Located on the intersection between the 9 de Julio and Corrientes avenues, the work was inaugurated on May 23, 1936, at the site where the San Nicolás de Bari Church is located, in the tower of which the country’s flag was first hoisted in 1812.
Built in 1733, the church was torn down nearly 200 years later to then give way to the road popularly known as Diagonal Norte.
The Obelisk was erected in its place. It was built to commemorate the fourth centennial of the capital’s establishment.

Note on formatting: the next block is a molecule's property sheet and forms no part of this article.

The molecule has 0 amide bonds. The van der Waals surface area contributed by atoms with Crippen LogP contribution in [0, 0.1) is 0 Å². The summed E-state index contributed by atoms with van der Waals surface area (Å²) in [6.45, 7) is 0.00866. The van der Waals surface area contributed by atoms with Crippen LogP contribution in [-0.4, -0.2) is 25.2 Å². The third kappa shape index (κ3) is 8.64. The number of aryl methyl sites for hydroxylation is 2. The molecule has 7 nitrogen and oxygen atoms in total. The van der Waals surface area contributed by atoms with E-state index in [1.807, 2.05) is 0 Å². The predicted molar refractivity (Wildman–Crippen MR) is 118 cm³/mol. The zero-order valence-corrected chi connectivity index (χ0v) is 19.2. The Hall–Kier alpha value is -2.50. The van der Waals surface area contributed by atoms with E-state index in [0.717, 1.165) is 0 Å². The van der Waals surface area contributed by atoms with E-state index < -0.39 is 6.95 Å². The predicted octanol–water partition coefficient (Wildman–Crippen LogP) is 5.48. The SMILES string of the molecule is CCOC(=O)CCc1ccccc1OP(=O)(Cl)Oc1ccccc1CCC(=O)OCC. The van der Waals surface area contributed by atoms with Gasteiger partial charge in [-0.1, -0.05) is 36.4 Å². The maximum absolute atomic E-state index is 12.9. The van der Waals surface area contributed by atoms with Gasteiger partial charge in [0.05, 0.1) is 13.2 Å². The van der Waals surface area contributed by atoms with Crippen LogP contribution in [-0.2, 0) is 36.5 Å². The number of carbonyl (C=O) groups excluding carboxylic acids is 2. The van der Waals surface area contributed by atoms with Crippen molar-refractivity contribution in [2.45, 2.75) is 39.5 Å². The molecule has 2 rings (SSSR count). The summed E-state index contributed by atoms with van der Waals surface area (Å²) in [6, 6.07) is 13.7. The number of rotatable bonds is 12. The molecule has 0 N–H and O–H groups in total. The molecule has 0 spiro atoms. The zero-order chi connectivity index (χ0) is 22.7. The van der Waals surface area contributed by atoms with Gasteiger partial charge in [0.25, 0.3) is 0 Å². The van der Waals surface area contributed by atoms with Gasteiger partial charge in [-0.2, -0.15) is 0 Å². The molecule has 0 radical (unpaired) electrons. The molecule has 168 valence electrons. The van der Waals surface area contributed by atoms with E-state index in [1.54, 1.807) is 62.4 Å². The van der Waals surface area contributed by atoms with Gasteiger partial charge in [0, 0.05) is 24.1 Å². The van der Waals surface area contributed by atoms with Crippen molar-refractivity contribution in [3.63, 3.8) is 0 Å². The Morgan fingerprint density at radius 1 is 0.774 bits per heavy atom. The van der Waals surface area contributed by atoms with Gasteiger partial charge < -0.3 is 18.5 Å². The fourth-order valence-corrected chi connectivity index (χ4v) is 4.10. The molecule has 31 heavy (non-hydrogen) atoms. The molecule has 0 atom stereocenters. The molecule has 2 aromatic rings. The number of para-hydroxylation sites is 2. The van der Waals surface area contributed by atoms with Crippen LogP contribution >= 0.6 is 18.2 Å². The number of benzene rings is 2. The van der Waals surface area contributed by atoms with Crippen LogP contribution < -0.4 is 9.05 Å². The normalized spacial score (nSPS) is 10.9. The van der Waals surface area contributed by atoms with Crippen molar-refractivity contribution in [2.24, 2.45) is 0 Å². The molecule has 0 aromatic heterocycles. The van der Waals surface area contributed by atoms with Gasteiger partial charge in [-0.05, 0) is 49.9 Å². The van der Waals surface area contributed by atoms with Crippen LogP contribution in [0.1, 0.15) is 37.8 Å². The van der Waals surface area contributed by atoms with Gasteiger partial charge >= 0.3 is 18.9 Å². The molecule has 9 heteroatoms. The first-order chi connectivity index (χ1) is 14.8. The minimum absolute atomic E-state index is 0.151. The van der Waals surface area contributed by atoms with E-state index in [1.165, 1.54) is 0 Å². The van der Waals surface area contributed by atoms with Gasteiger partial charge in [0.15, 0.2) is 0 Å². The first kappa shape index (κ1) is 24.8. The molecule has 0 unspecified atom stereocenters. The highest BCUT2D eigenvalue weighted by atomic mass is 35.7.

The piece was commissioned to architect Alberto Prebisch (1899-1970), one of the nation’s main modernists.
The monument is 67.5 meters high; its base is 6.8 meters on each side and includes an entrance door behind which there is a marine staircase of 206 steps, which leads to the top.
From this viewpoint, people can have a unique look at the city, but admission is only possible on special occasions.
The Obelisk’s location turns it into the center of the city’s life and a protagonist in many events.
Besides joining the main avenues in Buenos Aires, it’s a cultural, historic, and political site, since tourist events and celebrations are held in its surroundings, but it’s also a point of arrival or encounter of demonstrations called by social organizations and unions which demand respect for their rights and equality.
Taken from Orbe
By Glenda Arcia, Chief Correspondent/Buenos Aires